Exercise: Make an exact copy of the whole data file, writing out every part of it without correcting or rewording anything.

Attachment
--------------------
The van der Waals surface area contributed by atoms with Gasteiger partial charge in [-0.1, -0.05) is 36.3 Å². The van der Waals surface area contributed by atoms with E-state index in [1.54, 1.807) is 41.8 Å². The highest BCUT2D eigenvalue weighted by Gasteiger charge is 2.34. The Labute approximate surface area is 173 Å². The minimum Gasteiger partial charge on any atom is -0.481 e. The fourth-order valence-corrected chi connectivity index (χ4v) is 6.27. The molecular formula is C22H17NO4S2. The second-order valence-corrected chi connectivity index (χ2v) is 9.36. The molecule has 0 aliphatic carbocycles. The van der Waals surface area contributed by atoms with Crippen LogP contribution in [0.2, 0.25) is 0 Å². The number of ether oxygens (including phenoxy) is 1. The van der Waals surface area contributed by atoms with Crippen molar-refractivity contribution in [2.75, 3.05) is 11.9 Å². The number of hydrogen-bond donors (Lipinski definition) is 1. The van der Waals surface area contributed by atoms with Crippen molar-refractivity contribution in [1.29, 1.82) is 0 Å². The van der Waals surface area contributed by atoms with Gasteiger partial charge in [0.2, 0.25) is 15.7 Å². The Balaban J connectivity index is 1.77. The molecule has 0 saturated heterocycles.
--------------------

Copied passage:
The van der Waals surface area contributed by atoms with Gasteiger partial charge in [-0.1, -0.05) is 36.3 Å². The van der Waals surface area contributed by atoms with E-state index in [1.54, 1.807) is 41.8 Å². The highest BCUT2D eigenvalue weighted by Gasteiger charge is 2.34. The Labute approximate surface area is 173 Å². The minimum Gasteiger partial charge on any atom is -0.481 e. The fourth-order valence-corrected chi connectivity index (χ4v) is 6.27. The molecular formula is C22H17NO4S2. The second-order valence-corrected chi connectivity index (χ2v) is 9.36. The molecule has 0 aliphatic carbocycles. The van der Waals surface area contributed by atoms with Crippen LogP contribution in [0.2, 0.25) is 0 Å². The number of ether oxygens (including phenoxy) is 1. The van der Waals surface area contributed by atoms with Crippen molar-refractivity contribution in [2.75, 3.05) is 11.9 Å². The number of hydrogen-bond donors (Lipinski definition) is 1. The van der Waals surface area contributed by atoms with Crippen molar-refractivity contribution in [1.29, 1.82) is 0 Å². The van der Waals surface area contributed by atoms with Gasteiger partial charge in [0.2, 0.25) is 15.7 Å². The Balaban J connectivity index is 1.77. The molecule has 0 saturated heterocycles.